Two 17-year-old friends, who repeatedly tell on the other one, find their way back in trouble again for charges that include theft and drug possession.
According to LaFayette Police Department reports:
On Thursday morning, Sept. 3, Timothy Levi Brumlow asked a man he apparently lives with off Stiles Road if he could use his silver 2006 Chrysler Town & Country van to listen to music. The complainant said Brumlow has asked before in the past and there was never an issue with him using the vehicle to listen to music.
The complainant said he got out of bed around 9:30 a.m. and noticed his van was missing and called police to report that Brumlow had taken the vehicle without permission.
The man said the van is worth around $5,000.
While the man was filling out his statement, Brumlow called him and police were able to overhear him repeatedly tell the complainant to not call the police and that he only took the van so he could get something to eat. He told the man he was at the McDonald’s in Summerville.
The complainant hung up the phone and told police he did not believe Brumlow was in Summerville and that he was most likely at his friend’s residence at the dead end of Moore Avenue.
The responding officer traveled to the Moore Avenue residence, but the van was not there.
The officer went back to the complainant’s house and noticed the stolen van in the driveway.
The complainant was sitting on the porch and told the officer that Brumlow was in his room with Trevor Hamilton Wiley. The man gave permission for the officer to enter the residence.
The officer went to Brumlow’s room to arrest him for theft of the vehicle.
As the officer opened the door, Brumlow was kneeling by the door and Wiley was sitting on the bed and threw a baggie containing a green leafy substance behind the bed.
The officer told Brumlow that the complainant wished to prosecute him for taking the vehicle without permission and placed him under arrest.
When Brumlow’s pockets were searched, the officer discovered a plastic baggie containing methamphetamine.
The officer took Brumlow to his patrol vehicle and placed him in the back seat.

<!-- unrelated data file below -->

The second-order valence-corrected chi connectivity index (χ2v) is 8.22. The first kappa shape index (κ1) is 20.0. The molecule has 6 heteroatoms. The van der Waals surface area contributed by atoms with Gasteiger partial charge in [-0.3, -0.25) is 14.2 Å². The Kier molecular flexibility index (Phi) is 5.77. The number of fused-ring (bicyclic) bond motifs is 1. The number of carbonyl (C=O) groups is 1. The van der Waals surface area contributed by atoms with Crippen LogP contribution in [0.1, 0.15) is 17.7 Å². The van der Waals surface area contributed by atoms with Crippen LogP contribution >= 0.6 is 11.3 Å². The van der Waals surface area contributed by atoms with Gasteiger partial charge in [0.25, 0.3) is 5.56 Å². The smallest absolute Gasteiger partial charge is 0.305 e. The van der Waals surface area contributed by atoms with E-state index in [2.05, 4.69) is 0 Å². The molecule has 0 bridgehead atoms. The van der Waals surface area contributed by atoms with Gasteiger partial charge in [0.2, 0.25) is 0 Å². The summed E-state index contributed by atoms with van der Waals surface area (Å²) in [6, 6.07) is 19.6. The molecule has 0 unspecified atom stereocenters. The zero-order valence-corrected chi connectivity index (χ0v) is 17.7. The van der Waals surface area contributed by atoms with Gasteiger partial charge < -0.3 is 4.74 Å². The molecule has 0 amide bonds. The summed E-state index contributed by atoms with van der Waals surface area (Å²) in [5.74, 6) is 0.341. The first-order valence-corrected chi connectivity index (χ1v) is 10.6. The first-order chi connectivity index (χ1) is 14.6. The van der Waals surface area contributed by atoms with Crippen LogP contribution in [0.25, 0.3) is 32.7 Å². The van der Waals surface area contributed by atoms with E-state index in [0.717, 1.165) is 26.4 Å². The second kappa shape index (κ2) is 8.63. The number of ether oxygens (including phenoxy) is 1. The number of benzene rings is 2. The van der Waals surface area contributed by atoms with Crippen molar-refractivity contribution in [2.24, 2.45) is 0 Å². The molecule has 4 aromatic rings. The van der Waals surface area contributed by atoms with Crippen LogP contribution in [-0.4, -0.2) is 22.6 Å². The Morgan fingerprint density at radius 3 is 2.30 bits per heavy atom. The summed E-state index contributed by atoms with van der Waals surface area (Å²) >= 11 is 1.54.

Wiley was asked to go to the front porch and speak to the officer.
The officer told Wiley he saw him throw the baggie behind the bed and asked him if it was marijuana, to which Wiley admitted that it was in fact marijuana.
Wiley said Brumlow had the marijuana in a drawer and gave it to him to smell and that is why he had it in his possession when the officer entered the bedroom.
Wiley said the marijuana belonged to Brumlow and took the officer back to the bedroom and retrieved it from under the bed.
The officer went back to his patrol vehicle and asked Brumlow if it was his marijuana, to which Brumlow said it was not his. The officer told Brumlow that Wiley said it was his, but Brumlow denied it was his.
The officer then went back to the front porch and placed Wiley under arrest for possession of less than an ounce of marijuana.
The two men were separately transported to the Walker County jail.
Brumlow was charged with vehicle theft and possession of methamphetamine.
Prior snitching and theft arrest
This isn’t the first time the two men have told police on one another.
In April, the two men were arrested for burglary.
Wiley, suspected of taking firearms and jewelry during a Sunday, April 26, burglary in LaFayette, turned himself in to authorities on Wednesday, April 29.
On April 26 sometime between 2 p.m. and 9:40 p.m., Wiley and Brumlow entered a residence off Moore Avenue and stole two shotguns, a .22-caliber revolver and $800 in jewelry, according to LaFayette police captain Stacey Meeks.
Both teens were charged with first-degree burglary.
Wiley did not give a reason to officers for his decision to turn himself in to police, Meeks said.
The stolen items had an estimated total value of about $1,100.
The burglary victim called police to report returning home to find that his back door was open and several items were missing.
Given the criminal history of Brumlow, who lives one street away from the victim’s residence on Stiles Road, police began to consider Brumlow as a suspect.
A search for Brumlow began as police began to question several associates he runs with, Meeks said.
One of those associates told police that Brumlow and Wiley came to his residence and offered to sell him a shotgun and some jewelry.
The witness turned the shotgun and jewelry over to police after Brumlow and Wiley left them at his residence.
Brumlow was located, arrested and charged with first-degree burglary after confessing to the crime when presented with the evidence, Meeks said.
Brumlow told police that Wiley was in fact involved in the crime.
Police obtained a warrant on Wiley for first-degree burglary early Monday morning, April 27.